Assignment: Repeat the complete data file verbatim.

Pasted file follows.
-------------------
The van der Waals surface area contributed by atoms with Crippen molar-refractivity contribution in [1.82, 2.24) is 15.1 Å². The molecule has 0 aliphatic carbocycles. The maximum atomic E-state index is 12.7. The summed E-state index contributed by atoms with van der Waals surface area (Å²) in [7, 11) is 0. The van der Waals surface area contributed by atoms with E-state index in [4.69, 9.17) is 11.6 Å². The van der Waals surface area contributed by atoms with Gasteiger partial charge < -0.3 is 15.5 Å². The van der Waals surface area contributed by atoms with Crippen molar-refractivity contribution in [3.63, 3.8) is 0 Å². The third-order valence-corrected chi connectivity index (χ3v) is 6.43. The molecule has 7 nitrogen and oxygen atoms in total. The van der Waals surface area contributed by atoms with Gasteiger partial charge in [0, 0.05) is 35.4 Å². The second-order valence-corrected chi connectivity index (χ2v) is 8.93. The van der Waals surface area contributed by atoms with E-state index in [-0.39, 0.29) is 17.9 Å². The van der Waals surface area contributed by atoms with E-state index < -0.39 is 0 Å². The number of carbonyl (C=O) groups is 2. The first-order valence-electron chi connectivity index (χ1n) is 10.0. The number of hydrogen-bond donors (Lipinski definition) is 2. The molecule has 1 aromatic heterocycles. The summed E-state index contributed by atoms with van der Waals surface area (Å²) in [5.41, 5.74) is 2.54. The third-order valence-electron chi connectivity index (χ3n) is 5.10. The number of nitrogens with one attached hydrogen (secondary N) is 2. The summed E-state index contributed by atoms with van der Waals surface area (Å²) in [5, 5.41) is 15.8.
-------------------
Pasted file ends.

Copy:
The van der Waals surface area contributed by atoms with Crippen molar-refractivity contribution in [1.82, 2.24) is 15.1 Å². The molecule has 0 aliphatic carbocycles. The maximum atomic E-state index is 12.7. The summed E-state index contributed by atoms with van der Waals surface area (Å²) in [7, 11) is 0. The van der Waals surface area contributed by atoms with E-state index in [4.69, 9.17) is 11.6 Å². The van der Waals surface area contributed by atoms with Gasteiger partial charge < -0.3 is 15.5 Å². The van der Waals surface area contributed by atoms with Crippen molar-refractivity contribution in [3.63, 3.8) is 0 Å². The third-order valence-corrected chi connectivity index (χ3v) is 6.43. The molecule has 7 nitrogen and oxygen atoms in total. The van der Waals surface area contributed by atoms with Gasteiger partial charge in [0, 0.05) is 35.4 Å². The second-order valence-corrected chi connectivity index (χ2v) is 8.93. The van der Waals surface area contributed by atoms with E-state index in [-0.39, 0.29) is 17.9 Å². The van der Waals surface area contributed by atoms with E-state index < -0.39 is 0 Å². The number of carbonyl (C=O) groups is 2. The first-order valence-electron chi connectivity index (χ1n) is 10.0. The number of hydrogen-bond donors (Lipinski definition) is 2. The molecule has 1 aromatic heterocycles. The summed E-state index contributed by atoms with van der Waals surface area (Å²) in [5.41, 5.74) is 2.54. The third-order valence-electron chi connectivity index (χ3n) is 5.10. The number of nitrogens with one attached hydrogen (secondary N) is 2. The summed E-state index contributed by atoms with van der Waals surface area (Å²) in [5, 5.41) is 15.8.